The Texas Attorney General’s Office is seeking a restraining order and asset freeze against a company that has allegedly defrauded more than 150 homeowners by keeping their mortgage payments.

Consumers in the Dallas-Fort Worth and Houston areas reported to the Office of the Attorney General that City Mortgage Services Inc. (which has no affiliation to CitiBank or CitiMortgage) and its principals, Gustavo Duarte and Alfredo Mendez, pocketed thousands of dollars that should have been forwarded to the mortgage companies financing the consumers’ homes.

The company, which had offices in Dallas, Houston and Austin, shut down abruptly earlier this year, leaving consumers owing their mortgage companies substantial amounts of money in missed payments and late fees, the office announced.

“Brazen schemes like these will not be tolerated in Texas,” said Attorney General Abbott. “City Mortgage systematically victimized these Hispanic families by exploiting their dreams of home ownership. I am committed to ensuring this scam doesn’t hurt any more Texas consumers.”

According to the lawsuit, City Mortgage dispatched teams of door-to-door salespersons throughout Hispanic neighborhoods, touting the company’s “debt-reduction service.” Sales pitches and promotional materials promised consumers City Mortgage would save them thousands of dollars by withdrawing and forwarding to their mortgage company a larger monthly amount than their regular mortgage payment, thus reducing the number of years it took to pay off the loan, the office announced. City Mortgage charged families between $700 and $1,000 for the service.

The lawsuit alleges, “The home solicitation presentation of defendants included a promise to lower the consumers’ mortgage payments and shorten the term of their mortgage loan by making bi-weekly payments instead of monthly and making increased payment amounts. In many cases, the defendants represented to consumers that the mortgage repayment plan defendants were proposing was a city of Dallas plan and/or approved/sanctioned by the city of Dallas.”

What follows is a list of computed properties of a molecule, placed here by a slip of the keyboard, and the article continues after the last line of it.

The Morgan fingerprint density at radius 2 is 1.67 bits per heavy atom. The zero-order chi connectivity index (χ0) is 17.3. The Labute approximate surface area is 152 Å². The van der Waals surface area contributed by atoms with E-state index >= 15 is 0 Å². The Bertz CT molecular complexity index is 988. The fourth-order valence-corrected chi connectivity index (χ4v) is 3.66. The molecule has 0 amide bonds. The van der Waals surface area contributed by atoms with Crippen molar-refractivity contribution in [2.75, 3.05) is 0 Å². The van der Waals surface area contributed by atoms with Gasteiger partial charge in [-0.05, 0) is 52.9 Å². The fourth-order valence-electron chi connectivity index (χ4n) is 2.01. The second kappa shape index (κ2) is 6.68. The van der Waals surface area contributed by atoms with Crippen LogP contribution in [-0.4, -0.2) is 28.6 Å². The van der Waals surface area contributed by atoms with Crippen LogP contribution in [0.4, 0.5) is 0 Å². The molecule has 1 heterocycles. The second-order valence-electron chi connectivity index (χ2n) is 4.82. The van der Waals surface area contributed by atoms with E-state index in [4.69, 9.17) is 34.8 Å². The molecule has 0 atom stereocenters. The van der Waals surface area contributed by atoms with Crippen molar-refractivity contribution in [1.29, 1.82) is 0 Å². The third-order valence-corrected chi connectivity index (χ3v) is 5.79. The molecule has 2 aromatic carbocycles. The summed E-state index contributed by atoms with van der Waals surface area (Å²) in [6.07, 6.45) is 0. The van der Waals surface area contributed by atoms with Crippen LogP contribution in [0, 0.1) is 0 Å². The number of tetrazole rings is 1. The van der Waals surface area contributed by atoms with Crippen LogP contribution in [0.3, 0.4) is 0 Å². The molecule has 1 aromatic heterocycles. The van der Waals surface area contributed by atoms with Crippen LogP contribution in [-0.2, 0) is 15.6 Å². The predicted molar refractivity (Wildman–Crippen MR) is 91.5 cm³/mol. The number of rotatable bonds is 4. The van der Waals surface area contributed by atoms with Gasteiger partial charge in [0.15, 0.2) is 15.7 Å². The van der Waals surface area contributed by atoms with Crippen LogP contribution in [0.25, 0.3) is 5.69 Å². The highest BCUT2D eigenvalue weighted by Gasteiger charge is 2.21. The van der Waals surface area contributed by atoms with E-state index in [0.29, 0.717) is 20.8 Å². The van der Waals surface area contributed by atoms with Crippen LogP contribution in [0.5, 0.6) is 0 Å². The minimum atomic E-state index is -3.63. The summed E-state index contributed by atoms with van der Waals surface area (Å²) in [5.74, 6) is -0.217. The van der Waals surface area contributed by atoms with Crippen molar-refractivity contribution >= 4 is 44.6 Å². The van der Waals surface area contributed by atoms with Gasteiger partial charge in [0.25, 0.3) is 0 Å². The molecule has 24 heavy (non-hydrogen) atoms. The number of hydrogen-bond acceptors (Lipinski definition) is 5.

Many consumers indicated that City Mortgage was often late in forwarding payments to the corresponding mortgage companies, resulting in delinquency notices and late fees, the office reported. In its last few months of operation, City Mortgage failed to make payments altogether, and simply shut down and kept the consumers’ money, the office alleges, and many consumers did not learn about City Mortgage’s failure to pay until they received notices from their mortgage companies, informing them that they had accrued considerable debts, the office also has charged.

The office advises that consumers can make arrangements to pay extra amounts each month that can be applied toward paying down the principal of the loan, and that no middlemen are necessary and consumers do not have to pay enrollment fees like those charged by City Mortgage. Consumers who believe they have been victimized by City Mortgage or similar operations should contact the Office of the Attorney General at (800) 252-8011. Assistance is available in both English and Spanish.

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Send tips or a Letter to the Editor to glenn@inman.com or call (510) 658-9252, ext. 137.

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